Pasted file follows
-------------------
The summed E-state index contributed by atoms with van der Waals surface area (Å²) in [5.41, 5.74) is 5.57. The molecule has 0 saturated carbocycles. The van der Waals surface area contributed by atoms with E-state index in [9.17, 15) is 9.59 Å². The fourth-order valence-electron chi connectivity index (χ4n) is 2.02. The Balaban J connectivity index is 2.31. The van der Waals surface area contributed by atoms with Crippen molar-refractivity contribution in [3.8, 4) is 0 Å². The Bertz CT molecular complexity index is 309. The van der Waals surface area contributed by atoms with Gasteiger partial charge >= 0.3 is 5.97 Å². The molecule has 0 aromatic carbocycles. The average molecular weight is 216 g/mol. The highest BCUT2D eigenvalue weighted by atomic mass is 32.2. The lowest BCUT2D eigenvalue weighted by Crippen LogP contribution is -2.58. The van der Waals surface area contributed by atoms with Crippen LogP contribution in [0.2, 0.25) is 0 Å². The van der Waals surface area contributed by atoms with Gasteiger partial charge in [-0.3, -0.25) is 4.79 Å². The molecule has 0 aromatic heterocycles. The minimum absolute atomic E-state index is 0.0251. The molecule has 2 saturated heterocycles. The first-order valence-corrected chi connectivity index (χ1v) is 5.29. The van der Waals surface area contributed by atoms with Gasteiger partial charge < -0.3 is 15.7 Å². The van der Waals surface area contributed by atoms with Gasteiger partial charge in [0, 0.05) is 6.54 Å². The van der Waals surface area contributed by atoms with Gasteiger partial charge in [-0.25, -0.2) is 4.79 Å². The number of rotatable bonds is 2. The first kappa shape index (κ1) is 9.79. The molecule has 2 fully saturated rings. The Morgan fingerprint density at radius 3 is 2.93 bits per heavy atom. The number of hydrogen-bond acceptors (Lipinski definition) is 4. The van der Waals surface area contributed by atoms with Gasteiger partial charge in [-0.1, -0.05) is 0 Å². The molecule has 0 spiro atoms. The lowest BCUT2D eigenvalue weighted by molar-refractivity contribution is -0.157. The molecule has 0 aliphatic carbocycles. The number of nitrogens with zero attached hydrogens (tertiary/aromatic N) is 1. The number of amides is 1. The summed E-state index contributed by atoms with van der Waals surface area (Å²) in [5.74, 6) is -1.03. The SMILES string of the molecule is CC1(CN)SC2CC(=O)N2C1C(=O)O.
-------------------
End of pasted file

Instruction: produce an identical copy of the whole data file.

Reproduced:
The summed E-state index contributed by atoms with van der Waals surface area (Å²) in [5.41, 5.74) is 5.57. The molecule has 0 saturated carbocycles. The van der Waals surface area contributed by atoms with E-state index in [9.17, 15) is 9.59 Å². The fourth-order valence-electron chi connectivity index (χ4n) is 2.02. The Balaban J connectivity index is 2.31. The van der Waals surface area contributed by atoms with Crippen molar-refractivity contribution in [3.8, 4) is 0 Å². The Bertz CT molecular complexity index is 309. The van der Waals surface area contributed by atoms with Gasteiger partial charge >= 0.3 is 5.97 Å². The molecule has 0 aromatic carbocycles. The average molecular weight is 216 g/mol. The highest BCUT2D eigenvalue weighted by atomic mass is 32.2. The lowest BCUT2D eigenvalue weighted by Crippen LogP contribution is -2.58. The van der Waals surface area contributed by atoms with Crippen LogP contribution in [0.2, 0.25) is 0 Å². The van der Waals surface area contributed by atoms with Gasteiger partial charge in [-0.3, -0.25) is 4.79 Å². The molecule has 0 aromatic heterocycles. The minimum absolute atomic E-state index is 0.0251. The molecule has 2 saturated heterocycles. The first-order valence-corrected chi connectivity index (χ1v) is 5.29. The van der Waals surface area contributed by atoms with Gasteiger partial charge < -0.3 is 15.7 Å². The van der Waals surface area contributed by atoms with Gasteiger partial charge in [0, 0.05) is 6.54 Å². The van der Waals surface area contributed by atoms with Gasteiger partial charge in [-0.25, -0.2) is 4.79 Å². The number of rotatable bonds is 2. The first kappa shape index (κ1) is 9.79. The molecule has 2 fully saturated rings. The Morgan fingerprint density at radius 3 is 2.93 bits per heavy atom. The number of hydrogen-bond acceptors (Lipinski definition) is 4. The van der Waals surface area contributed by atoms with Gasteiger partial charge in [-0.1, -0.05) is 0 Å². The molecule has 0 spiro atoms. The lowest BCUT2D eigenvalue weighted by molar-refractivity contribution is -0.157. The molecule has 0 aliphatic carbocycles. The number of nitrogens with zero attached hydrogens (tertiary/aromatic N) is 1. The number of amides is 1. The summed E-state index contributed by atoms with van der Waals surface area (Å²) in [5.74, 6) is -1.03. The SMILES string of the molecule is CC1(CN)SC2CC(=O)N2C1C(=O)O.